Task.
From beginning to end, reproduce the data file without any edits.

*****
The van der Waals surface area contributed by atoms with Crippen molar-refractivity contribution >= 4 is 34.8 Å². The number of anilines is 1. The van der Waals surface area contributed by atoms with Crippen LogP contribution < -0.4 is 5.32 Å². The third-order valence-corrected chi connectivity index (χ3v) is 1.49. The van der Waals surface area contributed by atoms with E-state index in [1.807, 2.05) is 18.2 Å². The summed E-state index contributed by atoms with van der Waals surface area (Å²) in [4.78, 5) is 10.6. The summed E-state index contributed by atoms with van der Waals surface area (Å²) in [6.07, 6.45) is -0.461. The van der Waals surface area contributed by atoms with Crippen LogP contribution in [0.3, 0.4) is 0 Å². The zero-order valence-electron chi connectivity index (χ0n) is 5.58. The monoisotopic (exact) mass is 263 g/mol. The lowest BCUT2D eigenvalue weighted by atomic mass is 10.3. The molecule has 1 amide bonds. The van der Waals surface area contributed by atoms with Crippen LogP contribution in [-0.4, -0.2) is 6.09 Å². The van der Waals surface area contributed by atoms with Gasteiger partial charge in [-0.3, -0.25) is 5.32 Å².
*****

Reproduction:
The van der Waals surface area contributed by atoms with Crippen molar-refractivity contribution >= 4 is 34.8 Å². The number of anilines is 1. The van der Waals surface area contributed by atoms with Crippen LogP contribution < -0.4 is 5.32 Å². The third-order valence-corrected chi connectivity index (χ3v) is 1.49. The van der Waals surface area contributed by atoms with E-state index in [1.807, 2.05) is 18.2 Å². The summed E-state index contributed by atoms with van der Waals surface area (Å²) in [4.78, 5) is 10.6. The summed E-state index contributed by atoms with van der Waals surface area (Å²) in [6.07, 6.45) is -0.461. The van der Waals surface area contributed by atoms with Crippen LogP contribution in [0.3, 0.4) is 0 Å². The zero-order valence-electron chi connectivity index (χ0n) is 5.58. The monoisotopic (exact) mass is 263 g/mol. The lowest BCUT2D eigenvalue weighted by atomic mass is 10.3. The molecule has 1 amide bonds. The van der Waals surface area contributed by atoms with Crippen LogP contribution in [-0.4, -0.2) is 6.09 Å². The van der Waals surface area contributed by atoms with Gasteiger partial charge in [-0.3, -0.25) is 5.32 Å².